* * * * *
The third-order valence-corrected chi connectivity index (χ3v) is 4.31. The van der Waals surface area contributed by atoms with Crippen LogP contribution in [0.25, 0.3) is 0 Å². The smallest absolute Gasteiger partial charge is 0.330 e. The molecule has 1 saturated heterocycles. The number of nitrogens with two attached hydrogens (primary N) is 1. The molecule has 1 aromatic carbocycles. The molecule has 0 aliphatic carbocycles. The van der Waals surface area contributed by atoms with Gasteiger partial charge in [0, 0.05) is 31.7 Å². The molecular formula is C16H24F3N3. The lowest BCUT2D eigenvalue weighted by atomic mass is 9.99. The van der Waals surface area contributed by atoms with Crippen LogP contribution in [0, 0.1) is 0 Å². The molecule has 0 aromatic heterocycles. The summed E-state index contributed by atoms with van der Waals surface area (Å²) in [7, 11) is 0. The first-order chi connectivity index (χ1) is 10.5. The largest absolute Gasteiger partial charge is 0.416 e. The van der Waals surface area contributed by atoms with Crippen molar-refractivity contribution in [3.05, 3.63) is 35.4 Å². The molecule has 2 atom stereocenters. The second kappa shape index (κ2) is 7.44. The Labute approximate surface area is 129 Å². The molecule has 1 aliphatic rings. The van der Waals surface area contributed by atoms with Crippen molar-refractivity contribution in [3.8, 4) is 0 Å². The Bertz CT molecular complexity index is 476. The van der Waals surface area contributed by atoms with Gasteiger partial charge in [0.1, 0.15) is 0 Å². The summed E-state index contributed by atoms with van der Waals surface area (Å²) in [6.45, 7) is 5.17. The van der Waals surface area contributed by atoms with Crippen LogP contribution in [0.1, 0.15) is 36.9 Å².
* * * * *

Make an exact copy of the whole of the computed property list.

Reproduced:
The third-order valence-corrected chi connectivity index (χ3v) is 4.31. The van der Waals surface area contributed by atoms with Crippen LogP contribution in [0.25, 0.3) is 0 Å². The smallest absolute Gasteiger partial charge is 0.330 e. The molecule has 1 saturated heterocycles. The number of nitrogens with two attached hydrogens (primary N) is 1. The molecule has 1 aromatic carbocycles. The molecule has 0 aliphatic carbocycles. The van der Waals surface area contributed by atoms with Gasteiger partial charge in [0, 0.05) is 31.7 Å². The molecular formula is C16H24F3N3. The lowest BCUT2D eigenvalue weighted by atomic mass is 9.99. The van der Waals surface area contributed by atoms with Crippen LogP contribution in [0, 0.1) is 0 Å². The molecule has 0 aromatic heterocycles. The summed E-state index contributed by atoms with van der Waals surface area (Å²) in [7, 11) is 0. The first-order chi connectivity index (χ1) is 10.5. The largest absolute Gasteiger partial charge is 0.416 e. The van der Waals surface area contributed by atoms with Crippen molar-refractivity contribution in [3.05, 3.63) is 35.4 Å². The molecule has 2 atom stereocenters. The second kappa shape index (κ2) is 7.44. The Labute approximate surface area is 129 Å². The molecule has 1 aliphatic rings. The van der Waals surface area contributed by atoms with Crippen molar-refractivity contribution in [3.8, 4) is 0 Å². The Bertz CT molecular complexity index is 476. The van der Waals surface area contributed by atoms with Gasteiger partial charge in [0.1, 0.15) is 0 Å². The summed E-state index contributed by atoms with van der Waals surface area (Å²) in [6.45, 7) is 5.17. The van der Waals surface area contributed by atoms with Crippen LogP contribution in [0.1, 0.15) is 36.9 Å².